NUTBAL’s primary purpose is to provide the livestock industry the means to monitor the nutrient concentration in the animal’s diet and determine if the current diet is sufficient to meet performance goals set by the producer. NUTBAL is a decision support system which models crude protein and net energy status of cattle, sheep, and goats. This computerized decision aide lets the user their herd, environmental conditions, and establish weight performance targets. This information is then coupled with NIRS fecal analysis results from the Grazingland Animal Nutrition Lab, (GANLAB), to produce an animal performance report and the least cost nutrition management plan.
NUTBAL Reports include the following information:
- plan of nutrition
- weight gain or loss
- the nutrient most limiting animal performance
- least cost feeding solution
- amount of feed and forage consumed
Unlike most feeding systems which are applicable only to housed animals, NUTBAL calculates what animals will consume ad libitum under grazing conditions. In most cases, voluntary intake of ruminants in free-ranging conditions exceeds that predicted by NRC or ARC intake equations.
As part of the NIRS/NUTBAL system, NUTBAL is an effective nutritional monitoring tool designed for ranchers and other free-grazing managers. The system generates valuable information that enables the user to make informed and timely decisions regarding animal nutrition and grazing management. Private enterprise applications of the NIRS/NUTBAL system are varied and can be custom designed to meet the goals of the individual user. Most private users employ NUTBAL to assist in one or a combination of the following:Monitoring a reproductive herd’s nutrition year-round winter feed managementNutrition monitoring of grazing stockersDeveloping and managing replacement breeding stock developing rotational grazing protocols corresponding goals of NUTBAL user may include but are not limited to:Improving body condition more economicallyManaging weight loss during drought or dormant forage periodsMaintaining desired body condition during critical periods to enhance productivityEnhance effectiveness of supplement feeding by identifying when forage is inadequate, when forage quality recovers and how much feed is needed to meet goalsMeeting weight gain goalsVarious agencies and groups also use the NIRS/NUTBAL system as a research tool in developing guidelines for the public, collecting data, and facilitating environmental conservation, to name a few. Such programs include EQIP, CSP, and the Forage Quality & Animal Well-being Program.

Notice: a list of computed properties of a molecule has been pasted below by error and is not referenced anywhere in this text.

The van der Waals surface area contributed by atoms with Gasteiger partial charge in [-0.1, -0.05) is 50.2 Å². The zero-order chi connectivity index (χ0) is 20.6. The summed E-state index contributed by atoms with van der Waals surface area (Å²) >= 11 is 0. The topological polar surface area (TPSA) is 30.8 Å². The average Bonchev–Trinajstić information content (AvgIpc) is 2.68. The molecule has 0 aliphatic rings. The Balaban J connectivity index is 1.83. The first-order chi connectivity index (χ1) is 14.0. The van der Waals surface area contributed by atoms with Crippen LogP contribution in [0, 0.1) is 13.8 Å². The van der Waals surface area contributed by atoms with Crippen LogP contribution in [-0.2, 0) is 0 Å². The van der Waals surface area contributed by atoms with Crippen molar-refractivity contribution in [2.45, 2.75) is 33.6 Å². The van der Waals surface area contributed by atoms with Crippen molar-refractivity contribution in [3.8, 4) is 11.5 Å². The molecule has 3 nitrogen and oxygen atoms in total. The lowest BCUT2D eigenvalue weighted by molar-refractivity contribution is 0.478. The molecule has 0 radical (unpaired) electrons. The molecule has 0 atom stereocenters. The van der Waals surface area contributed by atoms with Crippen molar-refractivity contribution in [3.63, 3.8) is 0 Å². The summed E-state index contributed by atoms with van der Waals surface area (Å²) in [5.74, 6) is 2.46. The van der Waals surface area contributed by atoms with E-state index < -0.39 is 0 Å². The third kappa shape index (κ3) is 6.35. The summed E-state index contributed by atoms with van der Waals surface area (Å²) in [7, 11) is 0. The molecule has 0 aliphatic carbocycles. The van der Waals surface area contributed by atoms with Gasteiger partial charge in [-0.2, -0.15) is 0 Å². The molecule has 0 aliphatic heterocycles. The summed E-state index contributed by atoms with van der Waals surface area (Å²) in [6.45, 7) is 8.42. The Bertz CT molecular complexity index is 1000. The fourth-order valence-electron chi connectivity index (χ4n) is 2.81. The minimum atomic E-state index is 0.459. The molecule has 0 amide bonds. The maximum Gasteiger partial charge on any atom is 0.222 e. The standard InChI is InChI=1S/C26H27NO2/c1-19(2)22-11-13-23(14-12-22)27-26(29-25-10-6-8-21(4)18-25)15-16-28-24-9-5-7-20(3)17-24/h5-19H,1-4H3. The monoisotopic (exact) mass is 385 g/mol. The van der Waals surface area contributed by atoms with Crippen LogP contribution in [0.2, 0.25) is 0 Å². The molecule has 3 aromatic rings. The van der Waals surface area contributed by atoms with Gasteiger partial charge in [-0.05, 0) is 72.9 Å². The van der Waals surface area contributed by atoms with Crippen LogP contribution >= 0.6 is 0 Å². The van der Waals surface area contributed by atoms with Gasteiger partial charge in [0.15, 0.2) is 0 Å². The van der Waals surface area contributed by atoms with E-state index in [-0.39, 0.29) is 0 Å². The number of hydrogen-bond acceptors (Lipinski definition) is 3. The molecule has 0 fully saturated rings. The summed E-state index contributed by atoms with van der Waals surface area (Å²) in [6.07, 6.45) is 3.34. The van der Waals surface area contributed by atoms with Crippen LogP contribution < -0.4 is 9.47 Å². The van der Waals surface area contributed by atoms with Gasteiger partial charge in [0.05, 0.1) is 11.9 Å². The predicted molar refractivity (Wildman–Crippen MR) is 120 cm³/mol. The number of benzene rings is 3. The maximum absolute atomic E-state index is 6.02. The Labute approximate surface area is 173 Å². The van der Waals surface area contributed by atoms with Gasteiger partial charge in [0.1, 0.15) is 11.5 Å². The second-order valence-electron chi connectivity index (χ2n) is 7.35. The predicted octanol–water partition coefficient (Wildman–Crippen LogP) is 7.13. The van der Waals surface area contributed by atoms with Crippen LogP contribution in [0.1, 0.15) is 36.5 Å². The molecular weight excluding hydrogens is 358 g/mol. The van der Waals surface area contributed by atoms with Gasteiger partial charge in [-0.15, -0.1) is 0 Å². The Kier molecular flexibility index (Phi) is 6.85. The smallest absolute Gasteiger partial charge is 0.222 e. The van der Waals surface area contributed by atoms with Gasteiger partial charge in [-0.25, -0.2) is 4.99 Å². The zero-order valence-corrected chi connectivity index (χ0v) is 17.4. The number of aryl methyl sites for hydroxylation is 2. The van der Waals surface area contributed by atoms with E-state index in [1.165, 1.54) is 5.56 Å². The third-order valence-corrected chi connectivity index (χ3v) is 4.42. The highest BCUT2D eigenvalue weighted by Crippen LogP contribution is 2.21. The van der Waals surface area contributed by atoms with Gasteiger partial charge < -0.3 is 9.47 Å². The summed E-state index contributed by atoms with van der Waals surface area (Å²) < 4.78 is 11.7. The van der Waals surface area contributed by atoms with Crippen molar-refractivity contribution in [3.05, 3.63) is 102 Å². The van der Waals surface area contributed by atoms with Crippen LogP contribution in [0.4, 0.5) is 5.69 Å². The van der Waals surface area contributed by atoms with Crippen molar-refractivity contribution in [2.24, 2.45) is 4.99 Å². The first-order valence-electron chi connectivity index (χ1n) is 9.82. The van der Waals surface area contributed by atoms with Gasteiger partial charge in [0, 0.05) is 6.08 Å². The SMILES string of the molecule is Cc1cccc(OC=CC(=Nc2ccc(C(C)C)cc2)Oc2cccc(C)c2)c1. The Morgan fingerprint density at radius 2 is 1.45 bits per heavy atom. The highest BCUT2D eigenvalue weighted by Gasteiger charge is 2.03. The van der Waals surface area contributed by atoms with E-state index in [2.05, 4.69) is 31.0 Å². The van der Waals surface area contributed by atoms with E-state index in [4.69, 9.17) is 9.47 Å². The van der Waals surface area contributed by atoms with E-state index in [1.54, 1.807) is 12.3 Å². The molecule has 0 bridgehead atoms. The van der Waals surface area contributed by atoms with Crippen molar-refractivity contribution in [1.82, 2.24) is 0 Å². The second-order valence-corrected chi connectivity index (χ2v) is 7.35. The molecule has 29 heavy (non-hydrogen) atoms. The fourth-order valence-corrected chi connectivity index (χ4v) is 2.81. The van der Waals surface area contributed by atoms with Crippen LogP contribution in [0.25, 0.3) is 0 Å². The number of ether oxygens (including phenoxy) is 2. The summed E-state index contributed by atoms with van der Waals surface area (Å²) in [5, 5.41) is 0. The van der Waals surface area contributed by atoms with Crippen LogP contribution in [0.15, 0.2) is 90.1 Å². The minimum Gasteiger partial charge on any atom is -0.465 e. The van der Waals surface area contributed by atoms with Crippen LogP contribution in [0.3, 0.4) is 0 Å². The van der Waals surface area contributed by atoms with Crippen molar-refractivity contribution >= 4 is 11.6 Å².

Access to NUTBAL is available via the interactive website, NUTBAL online. The online application allows users to submit their information for NIRS analysis on a livestock fecal sample which is then mailed to the GANLAB. Once the GANLAB completes and records the sample’s NIR analysis, the interactive website automatically generates NUTBAL reports for the sample based on data entered by a user. The NUTBAL software is available in a metric unit of measure version as well as the English unit version.
The NUTBAL model uses a combination of published systems including the NRC’s 1984, 1987, 1996 basic nutrient requirements formulas, Fox et al. (1988) adjustments to the NRC equations, McCullum’s rumen degradable protein thresholds and DOM/CP ratio concepts and Moore and Kunkel’s concept of intake change rate and deviation of metabolizable energy due to associative effects in growing animals. Where NUTBAL deviates from other systems is in the application of a quasi-metabolic fill system to predict dry matter intake of the animal. This approach allows modeling of fecal output processes, which consider more than just the digestion process. Other factors are derived from literature review, expert opinion and unpublished data extrapolated from prior studies. Impacts of forage availability, appetite drive, and associative effects can be characterized in both fecal output as a proportion of fat-corrected body weight and metabolizability of ingested forage.
NUTBAL and the NIRS/NUTBAL monitoring system are an important part of several CNRIT projects that include Afghanistan PEACE, East Africa LEWS, FRAMS, Mali Livestock, and Pastoralist Initiative, and Mongolia LEWS. While US-based projects tend to focus towards conservation or efficiency issues, international projects benefit from the ability to evaluate and project changes in animal well-being which can be closely followed by changes in the people’s well-being in a region.